Mental health issues affect all of us differently, but the one thing that seems to be true across the board is that they can affect all of us. Anyone might find themselves suffering from mental illness, and for that very reason alone it's vitally important that we don't judge or blame people for things that may be beyond their control and understanding. That's not to say we should excuse negative behaviors in those afflicted by mental health problems, but we shouldn't make them feel that there is something inherently wrong with them due to things that, most often, are outside of their control.
I mention this because one of the defining phenomena when it comes to male mental health is a general feeling amongst sufferers that they can't talk about it with their peers. Often this is because they don't know how, but it's also frequently because they're told they shouldn't.
"Be a man." "Grow a pair." "Boys don't cry."
It's pretty much guaranteed that practically every man has heard at least one of these phrases growing up - and it's usually when we're young and our minds are very malleable. Internalising such ideas can lead to a lifetime of bottling negative feelings or thought patterns up - and suffering from them without a healthy outlet usually leads to the issues emerging through unhealthy channels instead; substance abuse, violent behavior, aggression and toxic mentalities to name just a few.
Here are a few statistics you ought to be aware of. 76% of successful suicide attempts are undertaken by men, and suicide is the biggest killer of men under thirty-four. It's worth noting that, whilst it sounds as though men try and commit suicide more often than women, in actual fact women are between two and four times more likely to attempt it (the higher success rate is usually attributed to men using more lethal methods, along with being more likely to attempt it multiple times). What's more, 12.5% of the UK's male population is living with one of the common mental disorders - and it's fair to say that this number may be a decent amount higher considering the infrequency with which men seek help for their issues (only 36% of referrals to psychotherapy within the NHS are made by men). Drug and alcohol abuse is also far more prevalent amongst men - 8.7% of men are dependent on alcohol, whilst this is only true of 3.3% of women.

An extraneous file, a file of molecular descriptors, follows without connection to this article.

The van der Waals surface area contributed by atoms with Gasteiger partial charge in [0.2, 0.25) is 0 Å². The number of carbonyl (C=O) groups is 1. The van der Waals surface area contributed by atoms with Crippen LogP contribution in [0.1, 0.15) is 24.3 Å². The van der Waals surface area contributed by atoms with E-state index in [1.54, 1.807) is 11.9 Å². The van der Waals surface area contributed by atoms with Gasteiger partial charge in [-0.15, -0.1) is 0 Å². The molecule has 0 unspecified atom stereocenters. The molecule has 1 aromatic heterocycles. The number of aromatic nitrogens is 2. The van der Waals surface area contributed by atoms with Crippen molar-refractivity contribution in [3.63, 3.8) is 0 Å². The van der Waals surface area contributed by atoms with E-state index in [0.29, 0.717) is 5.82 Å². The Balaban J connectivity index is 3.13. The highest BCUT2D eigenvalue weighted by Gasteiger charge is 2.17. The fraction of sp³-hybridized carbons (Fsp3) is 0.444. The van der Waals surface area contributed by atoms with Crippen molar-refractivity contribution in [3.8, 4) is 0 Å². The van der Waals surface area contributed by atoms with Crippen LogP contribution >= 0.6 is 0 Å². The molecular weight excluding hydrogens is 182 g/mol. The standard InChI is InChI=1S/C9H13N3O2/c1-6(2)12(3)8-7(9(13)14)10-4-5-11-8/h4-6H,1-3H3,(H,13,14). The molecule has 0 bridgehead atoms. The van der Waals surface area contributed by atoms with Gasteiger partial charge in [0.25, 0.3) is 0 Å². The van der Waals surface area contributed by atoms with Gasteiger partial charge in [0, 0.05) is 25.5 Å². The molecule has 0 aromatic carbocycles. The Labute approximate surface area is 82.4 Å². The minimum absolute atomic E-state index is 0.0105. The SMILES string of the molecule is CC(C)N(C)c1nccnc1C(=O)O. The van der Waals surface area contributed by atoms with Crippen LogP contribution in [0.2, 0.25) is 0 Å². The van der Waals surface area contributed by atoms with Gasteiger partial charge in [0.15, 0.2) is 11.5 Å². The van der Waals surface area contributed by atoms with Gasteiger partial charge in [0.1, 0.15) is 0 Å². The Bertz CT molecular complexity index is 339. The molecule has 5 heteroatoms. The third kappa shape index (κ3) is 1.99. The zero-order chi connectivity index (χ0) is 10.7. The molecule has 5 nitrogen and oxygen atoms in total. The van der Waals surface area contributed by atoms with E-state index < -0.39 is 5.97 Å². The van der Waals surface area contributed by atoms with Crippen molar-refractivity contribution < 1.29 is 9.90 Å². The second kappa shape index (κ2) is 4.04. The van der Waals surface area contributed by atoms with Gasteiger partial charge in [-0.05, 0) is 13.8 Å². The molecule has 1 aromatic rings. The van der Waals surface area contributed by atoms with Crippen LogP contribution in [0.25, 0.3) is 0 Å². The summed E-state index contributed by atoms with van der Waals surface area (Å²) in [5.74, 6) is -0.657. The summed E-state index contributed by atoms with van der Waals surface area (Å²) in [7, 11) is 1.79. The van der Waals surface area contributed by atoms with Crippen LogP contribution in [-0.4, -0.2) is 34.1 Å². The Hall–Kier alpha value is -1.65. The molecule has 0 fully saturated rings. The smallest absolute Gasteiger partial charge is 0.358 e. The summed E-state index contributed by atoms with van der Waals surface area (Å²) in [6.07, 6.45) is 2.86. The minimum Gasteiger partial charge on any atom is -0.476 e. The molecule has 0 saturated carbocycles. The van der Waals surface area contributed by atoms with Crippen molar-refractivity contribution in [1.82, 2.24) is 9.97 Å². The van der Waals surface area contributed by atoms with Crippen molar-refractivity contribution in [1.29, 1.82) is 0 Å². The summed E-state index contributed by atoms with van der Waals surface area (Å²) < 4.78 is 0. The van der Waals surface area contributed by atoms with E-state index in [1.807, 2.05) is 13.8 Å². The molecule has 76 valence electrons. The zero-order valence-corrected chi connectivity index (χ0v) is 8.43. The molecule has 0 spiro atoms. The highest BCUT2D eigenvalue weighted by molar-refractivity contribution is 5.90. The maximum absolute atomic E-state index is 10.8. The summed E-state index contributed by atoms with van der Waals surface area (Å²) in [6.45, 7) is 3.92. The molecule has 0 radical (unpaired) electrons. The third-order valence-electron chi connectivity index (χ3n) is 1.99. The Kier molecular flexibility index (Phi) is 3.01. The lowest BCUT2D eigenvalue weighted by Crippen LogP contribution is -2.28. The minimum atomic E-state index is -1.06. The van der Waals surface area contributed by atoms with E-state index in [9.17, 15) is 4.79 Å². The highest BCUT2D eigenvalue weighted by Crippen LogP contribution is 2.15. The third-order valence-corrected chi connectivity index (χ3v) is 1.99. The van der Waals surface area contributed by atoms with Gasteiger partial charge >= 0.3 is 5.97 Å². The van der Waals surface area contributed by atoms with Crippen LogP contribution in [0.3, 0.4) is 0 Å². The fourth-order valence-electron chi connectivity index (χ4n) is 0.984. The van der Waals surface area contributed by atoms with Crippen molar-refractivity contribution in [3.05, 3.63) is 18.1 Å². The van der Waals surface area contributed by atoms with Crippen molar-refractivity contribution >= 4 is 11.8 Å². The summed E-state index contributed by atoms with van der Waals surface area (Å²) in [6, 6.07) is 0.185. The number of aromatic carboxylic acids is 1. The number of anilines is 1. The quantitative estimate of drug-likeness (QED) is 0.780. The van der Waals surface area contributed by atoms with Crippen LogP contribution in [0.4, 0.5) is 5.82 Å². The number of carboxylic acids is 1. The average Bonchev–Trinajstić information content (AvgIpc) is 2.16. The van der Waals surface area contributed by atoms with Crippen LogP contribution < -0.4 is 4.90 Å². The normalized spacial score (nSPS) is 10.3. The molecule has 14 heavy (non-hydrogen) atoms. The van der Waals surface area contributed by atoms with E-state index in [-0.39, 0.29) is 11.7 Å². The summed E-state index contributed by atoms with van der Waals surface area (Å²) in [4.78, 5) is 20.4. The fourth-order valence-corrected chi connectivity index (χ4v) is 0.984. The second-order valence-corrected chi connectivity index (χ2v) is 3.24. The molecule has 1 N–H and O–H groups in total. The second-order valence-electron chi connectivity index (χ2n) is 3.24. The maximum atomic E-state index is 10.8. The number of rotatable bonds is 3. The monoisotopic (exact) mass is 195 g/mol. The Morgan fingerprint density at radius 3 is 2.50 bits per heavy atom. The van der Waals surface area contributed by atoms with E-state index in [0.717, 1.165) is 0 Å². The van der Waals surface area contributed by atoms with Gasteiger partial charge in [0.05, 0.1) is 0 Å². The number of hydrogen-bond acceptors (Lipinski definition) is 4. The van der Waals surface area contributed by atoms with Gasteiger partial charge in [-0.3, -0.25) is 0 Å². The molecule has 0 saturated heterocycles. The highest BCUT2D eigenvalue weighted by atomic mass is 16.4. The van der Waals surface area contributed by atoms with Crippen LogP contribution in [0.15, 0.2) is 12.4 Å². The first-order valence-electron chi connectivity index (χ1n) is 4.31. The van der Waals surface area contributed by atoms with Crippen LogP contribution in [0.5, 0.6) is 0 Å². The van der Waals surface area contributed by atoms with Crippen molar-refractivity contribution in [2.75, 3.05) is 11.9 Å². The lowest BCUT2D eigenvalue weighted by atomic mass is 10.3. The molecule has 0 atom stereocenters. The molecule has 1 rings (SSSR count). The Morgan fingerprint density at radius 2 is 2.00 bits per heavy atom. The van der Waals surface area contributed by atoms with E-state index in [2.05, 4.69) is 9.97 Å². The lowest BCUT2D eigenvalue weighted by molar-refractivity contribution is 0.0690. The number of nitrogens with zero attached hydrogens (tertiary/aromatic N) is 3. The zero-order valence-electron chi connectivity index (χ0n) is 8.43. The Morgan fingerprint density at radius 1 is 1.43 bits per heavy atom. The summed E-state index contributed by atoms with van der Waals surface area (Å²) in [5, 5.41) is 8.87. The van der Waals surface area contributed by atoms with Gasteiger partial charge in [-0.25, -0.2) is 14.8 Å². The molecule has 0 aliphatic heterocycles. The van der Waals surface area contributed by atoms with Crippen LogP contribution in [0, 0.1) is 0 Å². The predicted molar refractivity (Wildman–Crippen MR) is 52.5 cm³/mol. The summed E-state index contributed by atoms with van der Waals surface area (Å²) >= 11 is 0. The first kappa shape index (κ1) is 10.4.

These figures are actually quoted very frequently nowadays, which is great! I'm not going to spend the rest of this article dissecting them, though - what you should take from them is the fact that amongst men there is a much higher prevalence of unhealthy coping mechanisms for mental disorders, and a much lower rate of seeking professional help. Instead of just encouraging you all to go to therapy if you suffer from mental illness (though you absolutely should), I'd like to zoom in a bit more upon the concept of toxic masculinity. Whether you like it or not, toxic masculinity is a very real cultural phenomenon - one that's incredibly damaging to both women and men alike. You'll undoubtedly be at least somewhat familiar with the #MeToo movement that's been bringing this destructive socio-political dynamic into the public eye and holding men to account for their resultant crimes as a consequence. I often scan through the comments sections of Facebook posts on the topic and notice a lot of men saying the same thing, a sentiment generally along the lines of: "men as a whole are being victimised by women for the actions of a few bad eggs." This is also frequently summed-up with the words "not all men".
The people who make that argument are entirely missing the point of the #MeToo movement. What they fail to see is that - provided they're being honest and they really aren't misogynistic in the first place - they are not the target. They assume the takedown of Hollywood rapists, incels, casual misogynists and everything in-between is a generalised attack on every man on the planet. It isn't. It's an attack on those who are a part of the problem, and an attack on the general structure of toxic masculinity that encourages and excuses the terrible behaviors in the first place. Provided you don't perpetuate sexism, you're not the one under criticism.